Leap Of The Lynx
1 x 60'
Once, the Iberian lynx thrived across the entire Iberian Peninsula. At the outset of the third millennium, sad remnants of some 150 individuals survive in two tiny isolated habitats: the rugged mountains of Sierra de Andujar, and the coastal swamps of Coto Doñana. Until five years ago, both populations were quickly fading away. Their fragmented habitats were shrinking even further, they were starved by lack of prey and reduced by epidemics.
But now, local authorities, scientists, landowners and other groups have finally begun to act in unison, encouraged by the EU's Natura 2000 program. Breeding stations have been installed and a migration corridor is being established to link the two populations. Rabbit populations that were wiped out by two epidemics have been reintroduced, because where there are no rabbits, there is no lynx.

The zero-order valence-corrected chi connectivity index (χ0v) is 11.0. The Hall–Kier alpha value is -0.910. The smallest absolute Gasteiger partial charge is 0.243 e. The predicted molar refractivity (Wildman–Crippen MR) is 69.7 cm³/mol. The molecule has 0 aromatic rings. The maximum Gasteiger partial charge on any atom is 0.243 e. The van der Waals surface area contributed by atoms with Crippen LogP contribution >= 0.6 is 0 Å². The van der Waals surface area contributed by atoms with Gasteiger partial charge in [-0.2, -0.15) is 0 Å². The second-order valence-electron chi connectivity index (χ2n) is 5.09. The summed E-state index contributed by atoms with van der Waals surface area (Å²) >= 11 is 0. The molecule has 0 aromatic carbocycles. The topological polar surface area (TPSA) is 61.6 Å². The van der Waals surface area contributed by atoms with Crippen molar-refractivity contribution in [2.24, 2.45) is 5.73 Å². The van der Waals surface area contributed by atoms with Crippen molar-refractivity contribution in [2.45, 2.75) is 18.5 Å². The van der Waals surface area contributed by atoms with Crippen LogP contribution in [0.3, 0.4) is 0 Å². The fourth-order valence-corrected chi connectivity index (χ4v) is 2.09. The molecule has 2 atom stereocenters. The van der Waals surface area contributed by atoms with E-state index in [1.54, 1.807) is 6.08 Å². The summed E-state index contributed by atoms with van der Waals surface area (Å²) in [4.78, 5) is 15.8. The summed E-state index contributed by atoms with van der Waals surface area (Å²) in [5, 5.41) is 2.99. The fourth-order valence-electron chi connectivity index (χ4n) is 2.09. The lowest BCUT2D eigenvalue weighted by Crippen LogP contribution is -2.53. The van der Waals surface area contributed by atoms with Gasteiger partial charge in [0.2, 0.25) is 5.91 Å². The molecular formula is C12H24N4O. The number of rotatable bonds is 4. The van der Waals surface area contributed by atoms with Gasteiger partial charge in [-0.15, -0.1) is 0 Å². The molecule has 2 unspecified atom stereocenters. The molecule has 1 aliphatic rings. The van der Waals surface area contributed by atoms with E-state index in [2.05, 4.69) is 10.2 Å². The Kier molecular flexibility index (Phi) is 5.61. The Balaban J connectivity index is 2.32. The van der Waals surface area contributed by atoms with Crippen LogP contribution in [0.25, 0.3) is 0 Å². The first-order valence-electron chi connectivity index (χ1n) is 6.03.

On the Iberian Peninsula, primeval landscapes are practically non-existent, so the Iberian lynx has lived on cultivated land for centuries – cattle, horse and pig pastures, cork oak forests, timberland, even holy sites of pilgrimage.
The diversity and beauty of our locations is truly stunning. That’s why the character and history of this land are as relevant to our story as that of the big cat itself.
Produced by Terra Mater Factual Studios in co-production with Wanda Films